Comparing Monoplane and Biplane Capabilities and Functionality
Biplanes and monoplanes both have their place in aviation history. In fact, the Wright brother’s famous first flight in The Wright Flyer biplane in 1903 was the first successful powered flight on record. But what is the difference, and why choose one over the other? Our experienced aviation experts explain monoplane vs. biplane.
What Is a Monoplane and a Biplane?
Biplanes were the first type of aircraft built. However, as technology and aircraft design improved, monoplanes became more popular. Today, most new aircraft are designed as monoplanes.
Simply put, a biplane has two sets of wings stacked on top of each other. A monoplane is a more modern design and features just one set of wings. Although biplanes have a traditional aesthetic and vintage look, they still provide lightweight structure and dynamic flying capabilities.
Why Did the Transition of Biplane Into Monoplane Occur?
Aviation pioneers have always worked hard to design aircraft that outperform their predecessors. The biplane allowed for a solid structure without adding too much weight. Biplane wings were composed of lighter materials and made to brace each other. However, as engines improved and speed increased, biplane wings created a drag on the aircraft.
The challenge was creating a lightweight yet strong structure that could deliver speed and agility, and monoplanes showed potential for a more aerodynamic design. Engineers were able to achieve that with the Santos-Dumont Demoiselle, the first monoplane produced in 1907. Then, the first monoplane fighter, the German-made Fokker Eindecker, was used during WWI.
Biplanes remained the most popular aircraft choice until the 1930s. However, most military aircraft built during WWII were monoplanes, cementing the transition from biplane to monoplane.
Are Monoplanes More Efficient Than Biplanes?
Both monoplane and biplane wings create lift. All wings have an airfoil shape, which causes air to speed up as it moves over the top of the airfoil. This process creates an area of low pressure above the wing, resulting in lift.
The airflow between the two biplane wings is disturbed by the stacked design, causing the wings to be less efficient when it comes to aerodynamics. The struts between the biplane wings also create a drag on the aircraft, slowing the biplane down.
However, there are several biplane advantages! Biplanes are commonly used in aerobatics because they have greater maneuverability and usually deliver a faster roll rate than monoplanes. Many pilots also consider a biplane easier to control. You’ll notice this if you ever
fly a stunt plane or attend an aerobatic performance with biplanes.
Does a Biplane Have Twice the Lift of a Monoplane?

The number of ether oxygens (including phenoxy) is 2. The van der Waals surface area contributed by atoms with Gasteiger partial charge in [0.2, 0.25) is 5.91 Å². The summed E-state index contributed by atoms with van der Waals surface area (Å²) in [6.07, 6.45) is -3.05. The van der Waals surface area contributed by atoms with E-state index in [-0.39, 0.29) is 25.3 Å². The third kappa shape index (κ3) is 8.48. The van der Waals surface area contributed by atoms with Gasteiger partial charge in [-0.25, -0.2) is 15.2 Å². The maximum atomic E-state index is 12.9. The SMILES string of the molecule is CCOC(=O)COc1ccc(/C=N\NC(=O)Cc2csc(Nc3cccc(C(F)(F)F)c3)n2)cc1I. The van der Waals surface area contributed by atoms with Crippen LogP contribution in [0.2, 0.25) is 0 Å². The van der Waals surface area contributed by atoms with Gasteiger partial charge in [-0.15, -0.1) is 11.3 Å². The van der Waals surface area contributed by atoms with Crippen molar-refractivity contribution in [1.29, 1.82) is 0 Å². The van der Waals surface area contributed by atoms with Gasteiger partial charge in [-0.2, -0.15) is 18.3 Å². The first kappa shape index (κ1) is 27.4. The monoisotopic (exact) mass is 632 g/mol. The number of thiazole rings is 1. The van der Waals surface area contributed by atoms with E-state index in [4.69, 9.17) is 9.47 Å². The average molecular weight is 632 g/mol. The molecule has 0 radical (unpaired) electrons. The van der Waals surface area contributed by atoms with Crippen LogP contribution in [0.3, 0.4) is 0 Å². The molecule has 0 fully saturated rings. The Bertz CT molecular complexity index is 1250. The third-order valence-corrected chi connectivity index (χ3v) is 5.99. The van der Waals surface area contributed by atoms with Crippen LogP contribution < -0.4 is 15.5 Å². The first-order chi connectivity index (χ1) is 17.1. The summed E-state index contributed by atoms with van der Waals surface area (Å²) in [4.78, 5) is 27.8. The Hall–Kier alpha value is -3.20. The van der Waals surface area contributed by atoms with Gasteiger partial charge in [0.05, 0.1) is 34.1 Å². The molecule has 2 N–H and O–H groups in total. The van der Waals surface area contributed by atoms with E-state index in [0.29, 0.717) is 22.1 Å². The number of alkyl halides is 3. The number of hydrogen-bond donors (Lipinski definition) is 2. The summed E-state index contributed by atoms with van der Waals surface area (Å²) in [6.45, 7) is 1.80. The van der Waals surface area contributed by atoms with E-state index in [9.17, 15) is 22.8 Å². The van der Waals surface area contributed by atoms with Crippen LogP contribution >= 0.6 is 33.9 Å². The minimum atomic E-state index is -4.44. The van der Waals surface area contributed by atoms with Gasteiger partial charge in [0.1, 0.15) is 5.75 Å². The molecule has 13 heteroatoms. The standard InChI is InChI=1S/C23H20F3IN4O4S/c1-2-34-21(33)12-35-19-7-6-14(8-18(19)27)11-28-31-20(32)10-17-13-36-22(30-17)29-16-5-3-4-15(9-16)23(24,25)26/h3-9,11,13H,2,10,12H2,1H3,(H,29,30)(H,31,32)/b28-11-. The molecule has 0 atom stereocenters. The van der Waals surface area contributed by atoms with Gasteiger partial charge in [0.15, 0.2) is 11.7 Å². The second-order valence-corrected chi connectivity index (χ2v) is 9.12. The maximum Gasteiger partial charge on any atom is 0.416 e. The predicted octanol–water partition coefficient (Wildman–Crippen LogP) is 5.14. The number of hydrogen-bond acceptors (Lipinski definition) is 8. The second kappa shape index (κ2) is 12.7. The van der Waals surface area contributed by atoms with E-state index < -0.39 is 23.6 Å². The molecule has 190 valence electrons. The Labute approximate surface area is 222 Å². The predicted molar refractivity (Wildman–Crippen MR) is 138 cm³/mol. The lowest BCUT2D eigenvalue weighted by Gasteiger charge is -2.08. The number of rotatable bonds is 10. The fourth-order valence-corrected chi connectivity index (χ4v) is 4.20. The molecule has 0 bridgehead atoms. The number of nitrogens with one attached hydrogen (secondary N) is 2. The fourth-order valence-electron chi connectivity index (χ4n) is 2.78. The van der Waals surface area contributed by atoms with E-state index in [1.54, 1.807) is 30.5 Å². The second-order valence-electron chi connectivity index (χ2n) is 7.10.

If you compare a biplane with a 60-foot wingspan to a monoplane with a 60-foot wingspan, you might assume that the biplane, with twice the wing area, would have twice the lift. However, this is not the case. Because of the airflow disruption caused by stacking the wings and the added drag of the second set of wings and struts of a biplane, monoplanes are typically considered more efficient for general flight.
Did Any Biplanes Develop Into Monoplanes?
There are certainly a handful of examples where companies took biplane designs and modified them into monoplanes. But these early monoplanes proved to be less successful and paved the way for the first generation of designed-from-scratch monoplanes.
For example, Stearman built over 10,000 Model 75 biplanes. These planes were extremely popular and used to train military aviators. Stearman then created several X-90 monoplanes, which the US Army Air Force evaluated in the 1940s.
- Boeing Monomail –
Boeing’s first aircraft was a 1916 biplane. In 1930, Boeing created the Monomail, a metal monoplane.
- De Havilland –
De Havilland began by building famous biplanes such as the Gipsy Moth and Tiger Moth. By the 1930s, de Havilland was designing monoplanes such as the Mosquito and the Hornet fighter.
Did Any Airforce Use Biplanes in WWII?
Some military forces used biplanes during the early days of WWII. Some famous biplanes during that era include:
Polikarpov I-153 Chaika – the Soviets used the Polikarpov I-153 Chaika biplane until its production ended in 1941
- Soviet Polikarpov Po-2 – The Soviets also used the Soviet Polikarpov Po-2 throughout WWII
- Gloster Gladiator – The British used the Gloster Gladiator biplane during the beginning of WWII
- Fiat CR42 Falco – Italy used the Fiat CR42 Falco as a night fighter during WWII
- Heinkel He-50 – The German Heinkel He-50 was used as a night ground attack aircraft during WWII
Many WWII airmen were trained using biplanes. Popular biplane military training aircraft included the de Havilland Tiger Moth and the Stearman PT-13.
Are Any Biplanes Still Used Today?
Modern biplanes are still widely used in aerobatic and
stunt plane shows today. Also, history lovers and traditionalists often keep various biplane models in top condition and offer rides or opportunities to
fly a plane with historical value. You can even take a ride on one with Sky Combat Ace in our stunning
WACO biplane! Open cockpit biplanes offer a nostalgic and romantic setting that’s perfect for special occasions.
Overall, both biplanes and monoplanes have unique characteristics that make them best for certain flying scenarios. If you’d like to learn more about our biplane rides, our WACO classic aircraft, and how you can book one of our flying experiences, contact the Sky Combat Ace team today!
Biplane Vs. Monoplane Differences | Sky Combat Ace is written by firstname.lastname@example.org (Donna LEVY) for www.skycombatace.com